Pentagram designed the identity and motion graphics for the 2016 Film Independent Spirit Awards, the annual honors that recognize the best and brightest in independent film. Held the day before the Oscars and presented in an oceanside tent in Santa Monica, the Spirit Awards are as much a party as a ceremony. The 2016 festivities were emceed by the comedians Kate McKinnon and Kamail Nanjiani, and winning films included “Spotlight,” “Carol,” “Room” and “Beasts of No Nation.” The Spirit Awards are one of the many components that make up Film Independent, and the branding was incorporated into all of the graphics for the ceremony, from the show’s title sequence, animations introducing each category, and other on-air graphics, to the promotional campaign, website, program and tickets.
The Film Independent identity is a cohesive system that utilizes a distinctive custom typeface, which played a starring role in the motion graphics for the Spirit Awards ceremony and broadcast. The designers developed about 20 sequences that were used to introduce categories like Best Director, Best Female Lead, and Best Film, for example. The team wanted to subtly employ the use of surface qualities in film, like aging film stock, adding grain, dust or scratches, light leaks, and melting the celluloid stuck in a projector. They imagined the type as an object being filmed, playing with aspects of cinematography, motion and depth of field to create a kinetic and dimensional effect. The creative approach felt true to the spirit of the organization and independent film.
The sequences fly through a “cinematic universe,” evoking the tone and texture of film as they seem to exist in a space between two and three dimensions. Words zoom by, expand and explode, flip, swerve and swivel. In other sequences they jitter and stabilize, like a frame of film snapping into place.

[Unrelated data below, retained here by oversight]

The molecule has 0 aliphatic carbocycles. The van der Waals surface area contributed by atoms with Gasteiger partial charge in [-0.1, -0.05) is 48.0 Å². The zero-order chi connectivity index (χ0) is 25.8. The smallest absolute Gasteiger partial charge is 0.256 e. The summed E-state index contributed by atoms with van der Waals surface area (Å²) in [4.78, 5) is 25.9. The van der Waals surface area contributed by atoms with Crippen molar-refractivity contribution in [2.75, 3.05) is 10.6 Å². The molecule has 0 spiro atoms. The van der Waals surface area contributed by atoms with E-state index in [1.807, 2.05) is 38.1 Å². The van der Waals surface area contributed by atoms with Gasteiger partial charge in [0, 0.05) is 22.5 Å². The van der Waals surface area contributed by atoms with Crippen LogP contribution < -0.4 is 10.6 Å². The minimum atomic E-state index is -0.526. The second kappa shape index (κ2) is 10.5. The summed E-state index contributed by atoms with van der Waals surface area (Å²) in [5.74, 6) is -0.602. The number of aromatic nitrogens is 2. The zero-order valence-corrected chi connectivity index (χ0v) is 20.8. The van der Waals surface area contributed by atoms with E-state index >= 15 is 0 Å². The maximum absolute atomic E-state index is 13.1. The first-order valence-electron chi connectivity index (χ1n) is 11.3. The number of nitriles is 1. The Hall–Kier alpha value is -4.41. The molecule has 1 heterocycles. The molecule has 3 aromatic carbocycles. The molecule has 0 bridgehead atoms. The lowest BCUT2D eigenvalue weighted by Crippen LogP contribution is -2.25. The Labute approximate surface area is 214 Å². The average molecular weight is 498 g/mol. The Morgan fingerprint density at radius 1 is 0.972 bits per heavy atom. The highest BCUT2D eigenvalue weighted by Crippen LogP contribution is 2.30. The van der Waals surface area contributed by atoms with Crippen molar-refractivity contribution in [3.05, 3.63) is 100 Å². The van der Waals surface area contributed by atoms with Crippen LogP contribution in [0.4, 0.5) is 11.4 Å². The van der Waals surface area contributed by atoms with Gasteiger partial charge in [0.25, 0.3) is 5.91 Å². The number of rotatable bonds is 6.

Like the master Film Independent identity, the Spirit Awards graphics utilize stacked and shifting typography, with the words split (or cut, to use film editing terms), spliced and rearranged into multiple offbeat shapes, stacks and compositions, suggesting the way film is constantly in motion. This dynamic approach comes to life in the title sequences, where the various category names are taken apart and reassembled, each in their own unique way. The graphics were a logical extension of last year’s 30th Film Independent Spirit Awards, where the clean rearrangeable type treatment was first tested.
The color-coordinated palette of the Film Independent identity uses different colors for each of the organization’s sub-brands. Royal blue represents the Spirit Awards, and the color appears in the logo and all of the applications. The designers worked with Film Independent and Tenth Planet Productions to carry the branding throughout every aspect of the production. The small “i,” taken from the logotypes and brand typeface, was a recurring motif, appearing in patterns projected as a backdrop on stage.
As part of the Film Independent branding, the designers also worked on new messaging for the organization, which debuted at the event. Built around the statement “I Am Film Independent,” the messaging puts the focus on the individuals who contribute to the creativity of independent film. The concept was brought to life in a short film made in collaboration with the award-winning filmmaker Ryan Velasquez, a directing fellow of Film Independent’s Project Involve program, that was introduced at the Spirit Awards. The statement also appeared on totes that were given out to guests at the ceremony, inviting everyone to be part of the community.